A Learned Child
A Learned Child
Dusty wooden shelves line the walls, the room a nearly complete circle so cramped it is impossible to breathe without inhaling metric tons of spider webs. Countless books a myriad of sizes line the shelves twenty feet high and two feet deep. Simply reaching into one of these tightly-packed cubbies is asking to get bit by spiders. An aged, circular wood podium sits in the center of the room, five feet tall and a foot in diameter. A single candle atop the desk illuminates the miniature library.
The flame flickers as I wave my hand over it, feeling the warmth tickle my palms. Magic separates the flame from the wick. A simple upward motion of my hand to pushes the flame higher. As the flame ascends, I take my first step onto the shelves, steadying myself before moving again. I climb with the flame, passing by shelves of books left untouched for centuries. Finally I reach the top shelf and lift the rising flame so I might see past the darkness.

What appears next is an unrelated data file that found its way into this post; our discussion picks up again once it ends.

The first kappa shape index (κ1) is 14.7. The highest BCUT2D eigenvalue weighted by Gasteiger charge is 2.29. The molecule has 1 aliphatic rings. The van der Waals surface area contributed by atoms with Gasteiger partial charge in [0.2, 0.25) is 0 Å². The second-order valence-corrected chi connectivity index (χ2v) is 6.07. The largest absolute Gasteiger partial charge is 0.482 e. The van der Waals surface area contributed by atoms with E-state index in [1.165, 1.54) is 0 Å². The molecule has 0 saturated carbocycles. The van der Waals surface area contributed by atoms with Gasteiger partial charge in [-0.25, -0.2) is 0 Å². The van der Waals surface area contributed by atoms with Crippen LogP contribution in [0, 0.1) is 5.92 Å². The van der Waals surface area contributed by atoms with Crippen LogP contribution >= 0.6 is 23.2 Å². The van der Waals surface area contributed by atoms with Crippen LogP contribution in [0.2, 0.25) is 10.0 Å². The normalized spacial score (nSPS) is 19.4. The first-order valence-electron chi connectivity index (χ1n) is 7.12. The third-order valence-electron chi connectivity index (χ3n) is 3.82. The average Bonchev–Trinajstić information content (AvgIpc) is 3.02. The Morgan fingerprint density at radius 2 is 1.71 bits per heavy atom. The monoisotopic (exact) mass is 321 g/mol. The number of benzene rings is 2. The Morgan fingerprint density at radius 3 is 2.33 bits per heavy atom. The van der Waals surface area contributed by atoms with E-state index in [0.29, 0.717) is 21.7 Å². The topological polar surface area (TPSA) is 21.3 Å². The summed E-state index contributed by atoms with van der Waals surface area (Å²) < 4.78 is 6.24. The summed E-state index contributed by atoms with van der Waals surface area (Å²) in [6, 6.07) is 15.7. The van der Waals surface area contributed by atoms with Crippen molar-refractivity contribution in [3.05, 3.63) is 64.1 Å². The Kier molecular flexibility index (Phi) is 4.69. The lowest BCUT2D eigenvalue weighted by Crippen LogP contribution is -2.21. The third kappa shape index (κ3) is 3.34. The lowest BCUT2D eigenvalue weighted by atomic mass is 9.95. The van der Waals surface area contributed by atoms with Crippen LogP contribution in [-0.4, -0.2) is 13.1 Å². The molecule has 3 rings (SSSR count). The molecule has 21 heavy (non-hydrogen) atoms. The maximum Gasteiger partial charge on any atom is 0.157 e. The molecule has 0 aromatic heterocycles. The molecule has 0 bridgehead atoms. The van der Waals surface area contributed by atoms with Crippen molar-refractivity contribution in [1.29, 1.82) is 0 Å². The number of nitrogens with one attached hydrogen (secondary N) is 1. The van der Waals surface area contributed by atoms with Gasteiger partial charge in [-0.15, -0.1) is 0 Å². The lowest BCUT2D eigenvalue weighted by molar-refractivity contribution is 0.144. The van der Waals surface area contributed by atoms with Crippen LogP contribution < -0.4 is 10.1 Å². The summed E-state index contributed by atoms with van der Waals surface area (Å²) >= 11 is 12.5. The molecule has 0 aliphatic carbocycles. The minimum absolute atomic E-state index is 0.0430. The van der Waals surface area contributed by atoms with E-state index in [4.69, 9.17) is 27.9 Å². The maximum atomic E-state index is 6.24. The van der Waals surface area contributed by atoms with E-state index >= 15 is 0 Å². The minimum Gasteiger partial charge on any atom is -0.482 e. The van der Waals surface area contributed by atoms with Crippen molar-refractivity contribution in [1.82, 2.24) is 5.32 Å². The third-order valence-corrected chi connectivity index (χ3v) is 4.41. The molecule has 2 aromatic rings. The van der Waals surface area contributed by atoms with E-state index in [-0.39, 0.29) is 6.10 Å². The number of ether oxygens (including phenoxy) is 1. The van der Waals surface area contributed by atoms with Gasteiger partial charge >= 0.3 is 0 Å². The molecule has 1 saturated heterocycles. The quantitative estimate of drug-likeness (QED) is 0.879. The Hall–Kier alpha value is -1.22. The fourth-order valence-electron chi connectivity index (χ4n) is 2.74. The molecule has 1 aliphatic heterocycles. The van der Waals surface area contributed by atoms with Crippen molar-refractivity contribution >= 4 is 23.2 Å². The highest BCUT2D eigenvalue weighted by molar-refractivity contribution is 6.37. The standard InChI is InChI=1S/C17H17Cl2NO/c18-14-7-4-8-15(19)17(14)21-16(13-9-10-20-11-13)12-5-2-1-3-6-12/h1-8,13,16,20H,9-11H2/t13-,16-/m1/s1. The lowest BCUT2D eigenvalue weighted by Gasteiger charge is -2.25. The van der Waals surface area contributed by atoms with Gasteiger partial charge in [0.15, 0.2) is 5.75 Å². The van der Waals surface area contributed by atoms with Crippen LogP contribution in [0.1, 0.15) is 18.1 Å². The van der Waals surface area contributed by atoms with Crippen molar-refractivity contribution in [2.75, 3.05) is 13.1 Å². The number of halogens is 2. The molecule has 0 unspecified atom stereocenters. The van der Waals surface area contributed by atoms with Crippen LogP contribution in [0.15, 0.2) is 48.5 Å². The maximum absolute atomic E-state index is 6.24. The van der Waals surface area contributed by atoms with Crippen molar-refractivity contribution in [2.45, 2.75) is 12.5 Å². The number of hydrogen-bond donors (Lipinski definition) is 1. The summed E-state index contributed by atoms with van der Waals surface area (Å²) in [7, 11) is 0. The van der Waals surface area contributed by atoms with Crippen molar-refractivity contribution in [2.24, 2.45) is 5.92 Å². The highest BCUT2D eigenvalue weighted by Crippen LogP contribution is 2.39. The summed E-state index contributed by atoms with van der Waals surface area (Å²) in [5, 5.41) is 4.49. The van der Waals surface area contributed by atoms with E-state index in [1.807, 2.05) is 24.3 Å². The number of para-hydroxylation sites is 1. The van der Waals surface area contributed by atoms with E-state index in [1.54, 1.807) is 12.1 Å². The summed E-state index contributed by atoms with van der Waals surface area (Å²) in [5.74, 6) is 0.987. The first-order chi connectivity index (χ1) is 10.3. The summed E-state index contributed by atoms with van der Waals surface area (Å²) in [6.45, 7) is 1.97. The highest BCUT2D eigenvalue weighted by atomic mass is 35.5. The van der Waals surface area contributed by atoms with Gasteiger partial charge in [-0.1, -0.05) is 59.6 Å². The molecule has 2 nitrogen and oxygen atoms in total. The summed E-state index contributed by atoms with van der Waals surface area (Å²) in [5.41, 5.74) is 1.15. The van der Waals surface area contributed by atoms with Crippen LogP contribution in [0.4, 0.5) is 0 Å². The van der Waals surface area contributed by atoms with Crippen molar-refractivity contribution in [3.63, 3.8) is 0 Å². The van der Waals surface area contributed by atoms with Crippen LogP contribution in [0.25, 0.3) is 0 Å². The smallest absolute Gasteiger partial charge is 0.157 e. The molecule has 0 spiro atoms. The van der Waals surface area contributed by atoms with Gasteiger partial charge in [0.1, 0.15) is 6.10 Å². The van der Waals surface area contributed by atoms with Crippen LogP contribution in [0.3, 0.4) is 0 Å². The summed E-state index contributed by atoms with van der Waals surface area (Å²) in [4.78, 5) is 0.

I reach in when I find the tome. It is a light book with a black leather cover and woven gold letters in an old language. Unable to truly contain my excitement I pull away from the shelf, glancing down into the darkness below me. I feel a slight hesitation, interrupted as the wood around my fingers breaks off and the light I brought with me vanishes. My heart drops into my stomach as I let out a high-pitched, short squeak, shutting my eyes to brace for the impact.
The flame reignites on the candle wick, the orange glow warming my face. I open my eyes to see the flame flickering before me – my head is mere inches from the candle. My body is surrounded by the cold, black glow of magic, keeping me still in open air. I let the book down on the desk and wave my arms about to spin my body around. As my feet touch the safety of hard ground I let out my breath in relief and my heart finally begins to slow.